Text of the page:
The arrival of Java 19!
Oracle is proud to announce the general availability of JDK 19. This release is the tenth Feature Release delivered on time through the six-month release cadence. This level of predictability allows developers to easily manage their adoption of innovation thanks to a steady stream of expected changes.
Java’s ability to boost performance, stability, and security continues to make it the world’s most popular programming language. According to an IDC report more than 10 million developers – representing 75% of full-time developers worldwide – use Java.
JDK 19 is now available!
Oracle now offers JDK 19 for developers, end-users, and enterprises. Oracle JDK 19 will receive performance, stability and security updates following the Oracle Critical Patch Update (CPU) schedule as outlined in the Oracle Java SE Support Roadmap.
Oracle JDK 19 is not a long-term support (LTS) release. Oracle JDK 17 (announced on September 14, 2021) is the second LTS under the release cadence announced in 2018. Oracle has announced plans to shorten the time between future LTS releases, from three years to two years so you should expect the next LTS to be Java 21 in September of 2023.
Another important change announced with Oracle JDK 17 was the introduction of a new and simpler license terms which will allow companies to use Oracle JDK 17 – including the quarterly performance, stability, and security patches – at no cost for at least the next three years, allowing one full year of overlap with the next LTS release. Java SE subscribers get access to Oracle’s Java SE Support and commercial features such as GraalVM Enterprise, Java Management Service and the Advanced Management Console. See The New Java SE License Terms blog for details on the new license.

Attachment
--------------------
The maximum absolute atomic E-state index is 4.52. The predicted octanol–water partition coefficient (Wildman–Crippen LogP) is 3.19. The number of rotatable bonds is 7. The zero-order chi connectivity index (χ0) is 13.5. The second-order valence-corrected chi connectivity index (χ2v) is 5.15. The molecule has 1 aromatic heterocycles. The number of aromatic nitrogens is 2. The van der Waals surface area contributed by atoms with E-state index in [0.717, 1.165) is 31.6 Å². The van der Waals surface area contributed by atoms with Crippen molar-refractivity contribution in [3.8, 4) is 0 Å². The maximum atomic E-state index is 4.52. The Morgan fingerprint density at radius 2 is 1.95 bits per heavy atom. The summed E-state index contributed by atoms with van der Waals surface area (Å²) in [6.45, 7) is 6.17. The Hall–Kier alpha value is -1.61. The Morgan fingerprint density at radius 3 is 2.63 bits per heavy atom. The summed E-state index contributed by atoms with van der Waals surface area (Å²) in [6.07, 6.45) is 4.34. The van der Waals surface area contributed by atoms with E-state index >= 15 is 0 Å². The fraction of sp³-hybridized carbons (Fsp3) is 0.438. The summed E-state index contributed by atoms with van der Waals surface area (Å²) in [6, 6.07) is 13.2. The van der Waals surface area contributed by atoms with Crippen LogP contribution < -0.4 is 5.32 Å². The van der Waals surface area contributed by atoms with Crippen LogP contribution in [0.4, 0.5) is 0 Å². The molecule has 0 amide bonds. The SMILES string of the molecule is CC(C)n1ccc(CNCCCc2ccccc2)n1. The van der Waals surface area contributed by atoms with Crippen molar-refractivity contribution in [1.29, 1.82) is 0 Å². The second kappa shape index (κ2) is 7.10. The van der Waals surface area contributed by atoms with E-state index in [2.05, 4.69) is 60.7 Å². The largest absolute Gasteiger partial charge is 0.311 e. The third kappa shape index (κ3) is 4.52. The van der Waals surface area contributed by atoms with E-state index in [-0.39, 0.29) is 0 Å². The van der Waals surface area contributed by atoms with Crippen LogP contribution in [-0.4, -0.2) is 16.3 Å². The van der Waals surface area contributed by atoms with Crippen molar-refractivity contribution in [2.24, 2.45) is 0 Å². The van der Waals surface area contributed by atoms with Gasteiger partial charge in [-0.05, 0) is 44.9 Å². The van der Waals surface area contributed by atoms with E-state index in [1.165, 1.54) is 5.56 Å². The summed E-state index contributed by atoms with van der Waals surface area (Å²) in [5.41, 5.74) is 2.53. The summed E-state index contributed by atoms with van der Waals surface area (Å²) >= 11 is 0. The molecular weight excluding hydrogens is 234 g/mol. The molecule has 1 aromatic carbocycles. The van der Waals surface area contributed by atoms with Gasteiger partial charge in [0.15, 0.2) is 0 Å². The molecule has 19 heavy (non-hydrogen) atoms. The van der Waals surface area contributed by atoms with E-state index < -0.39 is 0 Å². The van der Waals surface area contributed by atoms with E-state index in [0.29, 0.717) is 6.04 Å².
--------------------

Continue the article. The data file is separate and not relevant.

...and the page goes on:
Java 19, Together
As with previous releases, with Java 19 we continue to celebrate the contributions from many individuals and organizations in the OpenJDK Community — we all build Java, together!
JDK 19 Fix Ratio
The rate of change over time in the JDK releases has remained largely constant for years, but under the six-month cadence the pace at which production-ready features and improvements are delivered has vastly improved.
Instead of making tens of thousands of fixes and delivering close to one hundred JEPs (JDK Enhancement Proposals) every few years as we did with yesteryear Major Releases, enhancements are delivered in leaner Feature Releases on a more manageable, predictable six-month schedule. The changes range from significant new features to small enhancements to routine maintenance, bug fixes, and documentation improvements. Each change is represented in a single commit for a single issue in the JDK Bug System.
Of the 19,297 JIRA issues marked as fixed in Java 11 through Java 19 at the time of their GA, 13,825 were completed by people working for Oracle while 5,472 were contributed by individual developers and developers working for other organizations. Going through the issues and collating the organization data from assignees results in the following chart of organizations sponsoring the development of contributions in Java:
In Java 19, of the 1,962 JIRA issues marked as fixed, 1,383 were completed by Oracle, while 579 were contributed by other members of the Java community.<